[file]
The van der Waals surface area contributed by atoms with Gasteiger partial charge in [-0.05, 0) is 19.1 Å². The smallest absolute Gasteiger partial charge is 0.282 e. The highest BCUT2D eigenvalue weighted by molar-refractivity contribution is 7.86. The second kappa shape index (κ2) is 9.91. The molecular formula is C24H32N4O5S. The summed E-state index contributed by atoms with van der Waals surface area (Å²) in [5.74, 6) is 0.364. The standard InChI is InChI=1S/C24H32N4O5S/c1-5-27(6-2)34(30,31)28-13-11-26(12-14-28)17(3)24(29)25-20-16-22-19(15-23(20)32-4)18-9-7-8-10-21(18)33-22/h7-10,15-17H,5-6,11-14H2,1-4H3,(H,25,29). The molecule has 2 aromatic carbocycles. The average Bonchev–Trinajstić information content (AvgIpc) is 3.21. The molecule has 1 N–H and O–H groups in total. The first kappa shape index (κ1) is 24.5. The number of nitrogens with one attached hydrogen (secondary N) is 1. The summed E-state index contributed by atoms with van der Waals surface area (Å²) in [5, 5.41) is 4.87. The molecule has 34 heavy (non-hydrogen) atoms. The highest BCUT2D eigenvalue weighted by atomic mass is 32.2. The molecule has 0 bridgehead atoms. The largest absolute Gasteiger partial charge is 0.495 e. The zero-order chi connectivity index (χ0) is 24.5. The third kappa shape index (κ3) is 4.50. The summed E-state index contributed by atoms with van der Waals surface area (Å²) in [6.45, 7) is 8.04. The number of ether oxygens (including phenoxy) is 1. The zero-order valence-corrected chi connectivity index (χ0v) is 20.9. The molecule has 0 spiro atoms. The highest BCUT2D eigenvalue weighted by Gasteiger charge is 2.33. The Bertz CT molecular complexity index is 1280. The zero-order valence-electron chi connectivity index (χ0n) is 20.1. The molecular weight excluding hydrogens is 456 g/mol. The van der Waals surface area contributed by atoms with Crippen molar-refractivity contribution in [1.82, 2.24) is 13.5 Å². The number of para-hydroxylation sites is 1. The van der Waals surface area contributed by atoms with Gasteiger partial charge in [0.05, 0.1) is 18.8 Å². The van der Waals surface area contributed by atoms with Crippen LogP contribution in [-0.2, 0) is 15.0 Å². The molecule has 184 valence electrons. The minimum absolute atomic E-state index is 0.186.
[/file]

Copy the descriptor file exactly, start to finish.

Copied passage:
The van der Waals surface area contributed by atoms with Gasteiger partial charge in [-0.05, 0) is 19.1 Å². The smallest absolute Gasteiger partial charge is 0.282 e. The highest BCUT2D eigenvalue weighted by molar-refractivity contribution is 7.86. The second kappa shape index (κ2) is 9.91. The molecular formula is C24H32N4O5S. The summed E-state index contributed by atoms with van der Waals surface area (Å²) in [5.74, 6) is 0.364. The standard InChI is InChI=1S/C24H32N4O5S/c1-5-27(6-2)34(30,31)28-13-11-26(12-14-28)17(3)24(29)25-20-16-22-19(15-23(20)32-4)18-9-7-8-10-21(18)33-22/h7-10,15-17H,5-6,11-14H2,1-4H3,(H,25,29). The molecule has 2 aromatic carbocycles. The average Bonchev–Trinajstić information content (AvgIpc) is 3.21. The molecule has 1 N–H and O–H groups in total. The first kappa shape index (κ1) is 24.5. The number of nitrogens with one attached hydrogen (secondary N) is 1. The summed E-state index contributed by atoms with van der Waals surface area (Å²) in [5, 5.41) is 4.87. The molecule has 34 heavy (non-hydrogen) atoms. The highest BCUT2D eigenvalue weighted by atomic mass is 32.2. The molecule has 0 bridgehead atoms. The largest absolute Gasteiger partial charge is 0.495 e. The zero-order chi connectivity index (χ0) is 24.5. The third kappa shape index (κ3) is 4.50. The summed E-state index contributed by atoms with van der Waals surface area (Å²) in [6.45, 7) is 8.04. The number of ether oxygens (including phenoxy) is 1. The zero-order valence-corrected chi connectivity index (χ0v) is 20.9. The molecule has 0 spiro atoms. The highest BCUT2D eigenvalue weighted by Gasteiger charge is 2.33. The Bertz CT molecular complexity index is 1280. The zero-order valence-electron chi connectivity index (χ0n) is 20.1. The molecular weight excluding hydrogens is 456 g/mol. The van der Waals surface area contributed by atoms with Crippen molar-refractivity contribution in [1.82, 2.24) is 13.5 Å². The number of para-hydroxylation sites is 1. The van der Waals surface area contributed by atoms with Gasteiger partial charge in [0.05, 0.1) is 18.8 Å². The van der Waals surface area contributed by atoms with Crippen LogP contribution in [-0.2, 0) is 15.0 Å². The molecule has 184 valence electrons. The minimum absolute atomic E-state index is 0.186.